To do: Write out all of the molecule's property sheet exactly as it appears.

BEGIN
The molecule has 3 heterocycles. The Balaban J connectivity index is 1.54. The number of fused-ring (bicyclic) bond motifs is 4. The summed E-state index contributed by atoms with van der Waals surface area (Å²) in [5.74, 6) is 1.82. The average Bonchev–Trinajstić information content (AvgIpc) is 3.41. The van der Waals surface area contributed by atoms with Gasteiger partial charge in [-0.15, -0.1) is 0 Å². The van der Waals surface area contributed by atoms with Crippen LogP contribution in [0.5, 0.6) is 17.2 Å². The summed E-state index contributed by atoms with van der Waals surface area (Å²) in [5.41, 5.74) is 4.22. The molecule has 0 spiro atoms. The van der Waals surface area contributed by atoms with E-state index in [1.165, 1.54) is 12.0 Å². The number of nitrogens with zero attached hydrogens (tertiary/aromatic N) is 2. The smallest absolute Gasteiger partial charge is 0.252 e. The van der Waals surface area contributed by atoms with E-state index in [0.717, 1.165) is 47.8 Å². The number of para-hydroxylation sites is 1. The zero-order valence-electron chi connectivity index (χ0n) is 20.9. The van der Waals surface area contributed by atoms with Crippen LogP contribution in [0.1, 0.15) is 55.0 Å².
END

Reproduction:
The molecule has 3 heterocycles. The Balaban J connectivity index is 1.54. The number of fused-ring (bicyclic) bond motifs is 4. The summed E-state index contributed by atoms with van der Waals surface area (Å²) in [5.74, 6) is 1.82. The average Bonchev–Trinajstić information content (AvgIpc) is 3.41. The van der Waals surface area contributed by atoms with Gasteiger partial charge in [-0.15, -0.1) is 0 Å². The van der Waals surface area contributed by atoms with Crippen LogP contribution in [0.5, 0.6) is 17.2 Å². The summed E-state index contributed by atoms with van der Waals surface area (Å²) in [5.41, 5.74) is 4.22. The molecule has 0 spiro atoms. The van der Waals surface area contributed by atoms with E-state index in [1.165, 1.54) is 12.0 Å². The number of nitrogens with zero attached hydrogens (tertiary/aromatic N) is 2. The smallest absolute Gasteiger partial charge is 0.252 e. The van der Waals surface area contributed by atoms with E-state index in [0.717, 1.165) is 47.8 Å². The number of para-hydroxylation sites is 1. The zero-order valence-electron chi connectivity index (χ0n) is 20.9. The van der Waals surface area contributed by atoms with Crippen LogP contribution in [0.1, 0.15) is 55.0 Å².